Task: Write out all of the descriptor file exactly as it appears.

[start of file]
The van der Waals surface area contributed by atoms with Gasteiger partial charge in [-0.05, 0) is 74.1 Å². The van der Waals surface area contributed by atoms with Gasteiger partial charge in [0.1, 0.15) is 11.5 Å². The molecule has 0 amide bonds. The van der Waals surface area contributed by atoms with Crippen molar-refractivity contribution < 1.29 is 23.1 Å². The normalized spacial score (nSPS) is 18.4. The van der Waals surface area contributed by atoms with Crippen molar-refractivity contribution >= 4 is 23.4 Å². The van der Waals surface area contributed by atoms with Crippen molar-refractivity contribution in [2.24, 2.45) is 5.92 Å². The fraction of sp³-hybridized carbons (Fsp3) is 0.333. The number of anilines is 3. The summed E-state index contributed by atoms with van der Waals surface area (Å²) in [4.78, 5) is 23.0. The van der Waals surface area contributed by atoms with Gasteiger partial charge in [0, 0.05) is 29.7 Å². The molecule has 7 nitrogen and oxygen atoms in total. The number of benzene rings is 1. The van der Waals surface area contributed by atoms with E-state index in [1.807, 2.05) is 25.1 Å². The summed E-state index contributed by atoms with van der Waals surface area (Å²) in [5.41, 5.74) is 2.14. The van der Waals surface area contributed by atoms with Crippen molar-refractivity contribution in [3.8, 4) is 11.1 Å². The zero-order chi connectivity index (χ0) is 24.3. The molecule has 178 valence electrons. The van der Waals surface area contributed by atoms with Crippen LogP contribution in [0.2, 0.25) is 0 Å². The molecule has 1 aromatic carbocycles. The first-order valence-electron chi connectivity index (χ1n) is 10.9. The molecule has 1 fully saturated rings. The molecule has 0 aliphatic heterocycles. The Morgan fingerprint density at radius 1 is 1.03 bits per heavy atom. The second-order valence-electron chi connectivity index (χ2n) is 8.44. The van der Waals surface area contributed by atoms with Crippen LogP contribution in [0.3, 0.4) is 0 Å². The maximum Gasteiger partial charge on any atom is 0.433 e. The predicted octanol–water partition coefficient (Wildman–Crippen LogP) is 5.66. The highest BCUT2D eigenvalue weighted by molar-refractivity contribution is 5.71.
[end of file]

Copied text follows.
The van der Waals surface area contributed by atoms with Gasteiger partial charge in [-0.05, 0) is 74.1 Å². The van der Waals surface area contributed by atoms with Gasteiger partial charge in [0.1, 0.15) is 11.5 Å². The molecule has 0 amide bonds. The van der Waals surface area contributed by atoms with Crippen molar-refractivity contribution < 1.29 is 23.1 Å². The normalized spacial score (nSPS) is 18.4. The van der Waals surface area contributed by atoms with Crippen molar-refractivity contribution >= 4 is 23.4 Å². The van der Waals surface area contributed by atoms with Crippen molar-refractivity contribution in [2.24, 2.45) is 5.92 Å². The fraction of sp³-hybridized carbons (Fsp3) is 0.333. The number of anilines is 3. The summed E-state index contributed by atoms with van der Waals surface area (Å²) in [4.78, 5) is 23.0. The van der Waals surface area contributed by atoms with Gasteiger partial charge in [0, 0.05) is 29.7 Å². The molecule has 7 nitrogen and oxygen atoms in total. The number of benzene rings is 1. The van der Waals surface area contributed by atoms with E-state index in [1.807, 2.05) is 25.1 Å². The summed E-state index contributed by atoms with van der Waals surface area (Å²) in [5.41, 5.74) is 2.14. The van der Waals surface area contributed by atoms with Crippen molar-refractivity contribution in [3.8, 4) is 11.1 Å². The zero-order chi connectivity index (χ0) is 24.3. The molecule has 178 valence electrons. The van der Waals surface area contributed by atoms with Crippen LogP contribution in [0.2, 0.25) is 0 Å². The molecule has 1 aromatic carbocycles. The first-order valence-electron chi connectivity index (χ1n) is 10.9. The molecule has 1 fully saturated rings. The molecule has 0 aliphatic heterocycles. The Morgan fingerprint density at radius 1 is 1.03 bits per heavy atom. The second-order valence-electron chi connectivity index (χ2n) is 8.44. The van der Waals surface area contributed by atoms with Crippen LogP contribution in [0.3, 0.4) is 0 Å². The maximum Gasteiger partial charge on any atom is 0.433 e. The predicted octanol–water partition coefficient (Wildman–Crippen LogP) is 5.66. The highest BCUT2D eigenvalue weighted by molar-refractivity contribution is 5.71.